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How to succeed at assessment centres

Top tips on how to ace the assessment centre stage of any recruitment selection process.

Assessment centres remain a popular recruitment tool in the latter stages of the selection process and are used by more than two-thirds of employers. In reality they aren’t so much a physical centre as a programme of tests and exercises to assess your suitability for particular roles and organisations. Sometimes they are run across several days and you will find yourself competing with up to 12 other candidates or more.

Assessment centres allow employers to use a range of different selection methods such as psychometric, behavioural and group tests as well as interviewing prospective candidates not just to assess ability but to try to predict performance in the role.

The prospect of attending an assessment centre in the final rounds of selection can be a daunting one with so much at stake. But thorough preparation will help reduce the fear factor associated with them. Also, bear in mind they are not used to trick or catch you out but to give employers a chance to honestly assess you.

“Keep in mind, that assessors typically want you to do well in the exercises and are certainly not hoping that anyone fails,” says Stuart Duff, business psychologist and partner with business psychology consultancy Pearn Kandola, which organises assessment centres for its clients. “They want to have the challenge of selecting future employees from a great pool of candidates, not a poor one.”

Ready for anything

If you have prepared properly for the interview stage (and having made it to the assessment centre stage suggests you did), you will already have a level of knowledge and understanding about the organisation and the position. This needs to be taken on a stage though. As well as having a good understanding of the organisation’s products and services, the challenges facing the sector or industry and its future direction, Duff stresses the importance of thinking about the main purpose of the role for which you are applying.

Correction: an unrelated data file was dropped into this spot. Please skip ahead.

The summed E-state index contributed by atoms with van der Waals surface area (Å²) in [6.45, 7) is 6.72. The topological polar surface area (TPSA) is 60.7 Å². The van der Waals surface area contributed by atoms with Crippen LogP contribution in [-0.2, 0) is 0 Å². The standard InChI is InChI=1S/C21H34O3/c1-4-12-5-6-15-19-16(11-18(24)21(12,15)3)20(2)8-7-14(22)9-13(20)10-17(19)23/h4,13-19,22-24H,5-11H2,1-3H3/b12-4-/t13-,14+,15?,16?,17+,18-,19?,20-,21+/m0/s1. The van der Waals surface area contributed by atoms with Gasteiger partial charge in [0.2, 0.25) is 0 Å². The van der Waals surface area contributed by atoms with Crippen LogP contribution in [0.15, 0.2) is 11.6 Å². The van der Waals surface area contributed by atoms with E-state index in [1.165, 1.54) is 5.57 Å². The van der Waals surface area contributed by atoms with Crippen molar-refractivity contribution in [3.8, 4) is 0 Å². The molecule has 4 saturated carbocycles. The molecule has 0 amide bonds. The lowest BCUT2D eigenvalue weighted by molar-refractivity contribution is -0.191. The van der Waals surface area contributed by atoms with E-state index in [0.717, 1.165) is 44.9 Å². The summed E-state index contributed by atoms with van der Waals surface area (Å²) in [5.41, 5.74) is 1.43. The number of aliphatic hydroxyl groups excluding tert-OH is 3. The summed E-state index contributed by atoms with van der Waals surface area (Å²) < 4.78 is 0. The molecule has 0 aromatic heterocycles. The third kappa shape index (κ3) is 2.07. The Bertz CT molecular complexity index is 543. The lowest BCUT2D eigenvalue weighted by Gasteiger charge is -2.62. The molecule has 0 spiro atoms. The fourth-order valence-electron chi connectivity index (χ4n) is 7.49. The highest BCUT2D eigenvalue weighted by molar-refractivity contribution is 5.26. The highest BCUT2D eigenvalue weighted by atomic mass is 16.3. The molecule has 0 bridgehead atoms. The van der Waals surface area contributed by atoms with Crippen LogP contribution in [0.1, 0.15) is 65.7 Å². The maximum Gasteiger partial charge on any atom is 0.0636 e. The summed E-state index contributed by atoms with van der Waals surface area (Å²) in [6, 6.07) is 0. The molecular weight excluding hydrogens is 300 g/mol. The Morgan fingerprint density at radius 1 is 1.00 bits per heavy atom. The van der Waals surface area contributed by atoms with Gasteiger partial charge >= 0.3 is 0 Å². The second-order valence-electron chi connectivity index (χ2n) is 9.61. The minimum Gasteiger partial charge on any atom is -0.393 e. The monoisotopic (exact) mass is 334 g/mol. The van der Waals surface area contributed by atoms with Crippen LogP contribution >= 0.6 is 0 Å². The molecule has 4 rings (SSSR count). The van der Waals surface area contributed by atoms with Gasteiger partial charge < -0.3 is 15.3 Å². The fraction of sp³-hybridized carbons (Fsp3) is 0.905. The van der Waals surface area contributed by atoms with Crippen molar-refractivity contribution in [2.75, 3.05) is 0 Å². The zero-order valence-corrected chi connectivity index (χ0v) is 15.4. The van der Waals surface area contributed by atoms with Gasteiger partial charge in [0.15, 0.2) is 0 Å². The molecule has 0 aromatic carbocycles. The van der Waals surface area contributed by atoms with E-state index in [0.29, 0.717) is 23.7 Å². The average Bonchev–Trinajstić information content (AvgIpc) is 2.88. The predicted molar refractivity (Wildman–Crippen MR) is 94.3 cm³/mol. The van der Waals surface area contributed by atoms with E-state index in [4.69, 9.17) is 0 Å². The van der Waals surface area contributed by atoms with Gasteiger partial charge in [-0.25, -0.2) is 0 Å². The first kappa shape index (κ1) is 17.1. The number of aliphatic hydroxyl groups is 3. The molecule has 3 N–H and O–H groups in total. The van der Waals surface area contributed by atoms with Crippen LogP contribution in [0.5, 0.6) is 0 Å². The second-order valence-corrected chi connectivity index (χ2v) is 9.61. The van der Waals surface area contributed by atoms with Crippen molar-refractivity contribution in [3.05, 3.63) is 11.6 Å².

“Is it analytical? Is it a team-based role?”, he says. “This will help to get you in the right frame of mind for the assessment centre.”

He also advises trying to get hold of the organisation’s competency framework.

“Ask for it or have a look on the Internet as this will outline the important behaviours that the assessment centre will have been developed on,” he continues. “Make a note of your own relevant experiences so that you have plenty of real-life examples to call on in the structured interview. Remember that the assessors are looking for actual personal experiences of doing something, not opinions or hypotheticals.”

You can also do some more general preparation by downloading samples of tests, top tips, podcasts and other helpful material from a number of sites. Using search terms such as ‘preparing for an assessment centre’ will take you to a number of resources.

Demonstrate team behaviours

One of the most difficult aspects of the day is knowing that everything you do will be assessed and rated. Duff acknowledges that the level of scrutiny is certainly something unfamiliar to many people but you have to get used to it. Try to put the feeling that you are being observed out of your mind and be yourself rather than playing the assessment centre ‘game’ based on what you think the assessors want to see.

”In group exercises in particular we see a lot of people talking too much because they think that this is what is expected,” notes Duff.  “Ask yourself what the objective of each exercise is and what you can do to achieve that objective.”

There can also be a fine line between showing off your talents and being overly competitive or pushy. While there is a lot at stake and you need to show what you are capable of, the assessors will be looking for individuals who can work well in teams so don’t be overly extrovert, talk over others or try to make fellow candidates look deficient or less able than you. Remember that the assessors are extremely experienced and will pick up on what they see as tactical behaviour.

Equally don’t shy away from putting yourself forward for a leadership position in a group task but be sure to take a consultative approach and listen to others. Displaying good communication and team-working skills throughout the day will earn you a lot of points. If it is an overnight or two-day programme, there may be a social event or even a tour of the company, and while outside of the formal assessment, how you conduct yourself on these will be noted.

Capitalise on the experience

Even if you are not successful on this occasion, your time at the assessment centre will have been an invaluable learning experience and one that might give you an edge next time. Make a note of what you did well and the areas/exercises in which you felt you were weak and request feedback.

“This is a must,” says Duff. “Even if the organisation does not openly offer it, ask for feedback so that you can learn from the experience and possibly adapt your approach for future assessments.”

He adds that it is also important to make the most of fellow candidates as part of the learning experience and for personal networking.

“Use any free time to talk to the other candidates and build your network,” he says. “One of the most frequent positive comments we hear from candidates at the end of an assessment centre is that they have made good contacts with the other candidates and learnt about different opportunities and experiences elsewhere.”

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